Secondary 2: To build our team so that we can create more value

From 2007 to 2011, Tesco has increased the number of employees by 17.00% (444,127 to 519,671). Additionally, Tesco offers benefits such as training and employee share incentives to increase loyalty. The creation of value can be seen in Figure 3, as Tesco raised its profit before taxation from 2,803 £m (2007) to 3,835 £m (2011), representing an increase of 36.82 %.

Admiral Group PLC

Primary: increase shareholder value/wealth

Represented in Figure 5, the stock of the Admiral Group increased by 5.55%, as it went from 1099.00p (2007) to 1160.00p (2012). The dividend payment of the Admiral Group increased from 43.80p to 75.60p in 2011. The return on shareholder funds has slightly decreased for Admiral, as they went from 76.63% to 75.93% (Figure 6) . Nevertheless, as the share price and the dividend payments increased, it can be assumed that the Admiral Group has achieved their primary goal.

Secondary 1: Give all our staff a stake in what they create by making them shareholders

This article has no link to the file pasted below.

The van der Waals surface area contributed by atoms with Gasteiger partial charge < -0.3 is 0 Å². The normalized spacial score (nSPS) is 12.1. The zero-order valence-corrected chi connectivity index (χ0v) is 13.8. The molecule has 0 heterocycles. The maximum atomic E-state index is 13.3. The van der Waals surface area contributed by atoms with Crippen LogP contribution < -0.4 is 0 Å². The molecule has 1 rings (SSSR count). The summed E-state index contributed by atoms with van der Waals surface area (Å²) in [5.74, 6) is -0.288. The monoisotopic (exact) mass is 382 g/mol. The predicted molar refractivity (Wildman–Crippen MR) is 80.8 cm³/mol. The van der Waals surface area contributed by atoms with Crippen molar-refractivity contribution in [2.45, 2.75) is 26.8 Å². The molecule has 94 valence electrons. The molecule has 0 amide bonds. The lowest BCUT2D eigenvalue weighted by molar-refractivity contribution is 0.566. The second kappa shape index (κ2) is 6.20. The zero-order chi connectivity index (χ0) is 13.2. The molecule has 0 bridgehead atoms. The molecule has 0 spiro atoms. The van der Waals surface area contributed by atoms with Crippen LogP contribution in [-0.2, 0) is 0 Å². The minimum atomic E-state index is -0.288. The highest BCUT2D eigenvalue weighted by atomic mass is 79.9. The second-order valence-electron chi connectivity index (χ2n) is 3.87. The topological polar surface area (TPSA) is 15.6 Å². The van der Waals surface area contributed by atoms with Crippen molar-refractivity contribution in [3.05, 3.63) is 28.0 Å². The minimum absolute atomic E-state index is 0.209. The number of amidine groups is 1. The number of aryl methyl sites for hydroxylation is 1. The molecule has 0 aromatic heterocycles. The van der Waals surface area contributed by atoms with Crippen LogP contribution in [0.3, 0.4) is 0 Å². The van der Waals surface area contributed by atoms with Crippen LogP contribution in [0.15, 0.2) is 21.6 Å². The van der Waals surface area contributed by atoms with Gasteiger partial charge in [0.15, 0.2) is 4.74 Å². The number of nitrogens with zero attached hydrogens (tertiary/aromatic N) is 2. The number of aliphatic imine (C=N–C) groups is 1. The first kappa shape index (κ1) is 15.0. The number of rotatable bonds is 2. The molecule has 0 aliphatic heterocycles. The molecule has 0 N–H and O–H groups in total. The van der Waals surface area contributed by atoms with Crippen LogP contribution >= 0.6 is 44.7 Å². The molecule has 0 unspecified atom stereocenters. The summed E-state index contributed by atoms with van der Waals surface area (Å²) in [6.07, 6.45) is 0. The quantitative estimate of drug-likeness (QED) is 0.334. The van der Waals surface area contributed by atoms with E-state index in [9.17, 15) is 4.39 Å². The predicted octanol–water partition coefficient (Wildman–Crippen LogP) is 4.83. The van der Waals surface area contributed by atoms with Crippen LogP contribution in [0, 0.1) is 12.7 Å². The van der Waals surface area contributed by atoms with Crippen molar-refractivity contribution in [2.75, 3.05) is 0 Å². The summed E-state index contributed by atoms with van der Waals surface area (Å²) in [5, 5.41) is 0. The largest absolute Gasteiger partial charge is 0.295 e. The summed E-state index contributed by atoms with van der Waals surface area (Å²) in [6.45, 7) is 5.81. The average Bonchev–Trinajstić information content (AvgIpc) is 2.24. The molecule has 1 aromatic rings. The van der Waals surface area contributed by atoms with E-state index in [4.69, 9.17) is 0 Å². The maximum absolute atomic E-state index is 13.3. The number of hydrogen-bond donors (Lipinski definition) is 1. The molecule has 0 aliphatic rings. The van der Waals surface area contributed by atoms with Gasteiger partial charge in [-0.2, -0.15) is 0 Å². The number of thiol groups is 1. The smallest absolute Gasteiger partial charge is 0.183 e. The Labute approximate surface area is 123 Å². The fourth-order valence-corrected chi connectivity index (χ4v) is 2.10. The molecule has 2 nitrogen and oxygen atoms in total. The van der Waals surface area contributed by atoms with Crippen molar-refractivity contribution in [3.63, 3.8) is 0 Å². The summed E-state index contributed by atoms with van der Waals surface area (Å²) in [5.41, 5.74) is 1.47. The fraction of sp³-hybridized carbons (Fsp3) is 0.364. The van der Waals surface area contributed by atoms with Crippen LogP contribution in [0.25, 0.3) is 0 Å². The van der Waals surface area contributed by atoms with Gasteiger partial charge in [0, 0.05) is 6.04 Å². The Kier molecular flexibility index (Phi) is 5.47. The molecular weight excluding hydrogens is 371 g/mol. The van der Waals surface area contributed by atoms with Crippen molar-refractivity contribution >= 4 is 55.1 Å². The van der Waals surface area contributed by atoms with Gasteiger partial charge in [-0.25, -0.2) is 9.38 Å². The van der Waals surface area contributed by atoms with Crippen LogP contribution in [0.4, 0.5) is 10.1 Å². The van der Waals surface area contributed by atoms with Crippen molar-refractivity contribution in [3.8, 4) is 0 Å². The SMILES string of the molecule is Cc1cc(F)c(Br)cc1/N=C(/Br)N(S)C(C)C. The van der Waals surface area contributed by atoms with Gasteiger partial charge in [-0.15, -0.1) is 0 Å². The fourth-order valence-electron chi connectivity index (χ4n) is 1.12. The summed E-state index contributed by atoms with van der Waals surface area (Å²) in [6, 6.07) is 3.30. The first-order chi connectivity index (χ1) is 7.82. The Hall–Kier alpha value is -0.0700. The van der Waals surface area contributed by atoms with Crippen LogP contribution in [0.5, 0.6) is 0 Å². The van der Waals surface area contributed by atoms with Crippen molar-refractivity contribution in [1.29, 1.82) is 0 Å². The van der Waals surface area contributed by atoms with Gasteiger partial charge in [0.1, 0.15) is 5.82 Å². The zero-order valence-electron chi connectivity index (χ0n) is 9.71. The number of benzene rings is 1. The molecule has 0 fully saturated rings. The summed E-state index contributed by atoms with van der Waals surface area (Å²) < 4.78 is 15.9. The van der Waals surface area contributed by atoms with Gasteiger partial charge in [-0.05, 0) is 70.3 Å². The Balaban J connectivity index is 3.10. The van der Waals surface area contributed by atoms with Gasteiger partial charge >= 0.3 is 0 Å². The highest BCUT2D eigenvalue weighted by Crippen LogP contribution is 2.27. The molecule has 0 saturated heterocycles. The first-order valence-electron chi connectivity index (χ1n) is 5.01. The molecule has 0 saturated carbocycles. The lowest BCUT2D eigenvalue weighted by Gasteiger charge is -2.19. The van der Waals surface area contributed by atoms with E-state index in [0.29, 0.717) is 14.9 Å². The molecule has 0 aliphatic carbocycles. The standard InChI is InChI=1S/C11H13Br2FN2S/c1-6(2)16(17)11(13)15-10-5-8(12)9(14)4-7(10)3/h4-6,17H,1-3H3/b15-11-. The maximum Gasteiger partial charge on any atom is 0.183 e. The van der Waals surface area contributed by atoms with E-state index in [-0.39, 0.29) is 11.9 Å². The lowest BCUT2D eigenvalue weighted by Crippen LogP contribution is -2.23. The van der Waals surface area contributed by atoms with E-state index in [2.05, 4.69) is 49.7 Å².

Admiral has awarded 7,334,546 in shares (2011), increasing this programme by 65.21% (4,439,461 in 2007). The achievement of this objective gains further support when looking at the employee share scheme charges, which increased by 526.08 % (Figure 7), reflecting their dedication to the growth of this objective.

Abbildung in dieser Leseprobe nicht enthalten

Table 3: Admiral Group - Dividends 2007-2012

Source: based on Yahoo Finance (2013); Rateinflation (2013)

- Secondary 2: Grow profitably our share of the UK private motor insurance market

The achievement of this objective can be reasoned for with the figures of Premium Revenue UK and the companies profit before tax (Figure 8). Premium revenues soared from 140.20 in 2007£m to 418.60£m in 2011, increasing by 198.57 %. The profit before tax shows similar growth, as it increased by 120.53% (142.20 £m in 2007 to 313.60 £m in 2011).[2]

B. Use FAME to summarise separately the gearing policies of each company over the past five years and analyse the financial information provided to explain the reasons for the perceived changes in gearing in each company over each year of the five year period.

Abbildung in dieser Leseprobe nicht enthalten

Table 4 : Datasheet for Tesco PLC

Source: Altered figure based on Fame (Data update 7320 - 16/01/2013) - © BvD

Tesco was highly geared between 2007 and 2011, peaking at 149.14% in 2008. This can be related to their fixed assets (investments, land and buildings) which were funded through an increase of bank loans by about 6.5£m. It should also be noted here, that the bank overdraft was raised by 1.9 £m. As a result of these actions, Tesco doubled its interest payments, all of which were paid to the bank (Tesco, 2009).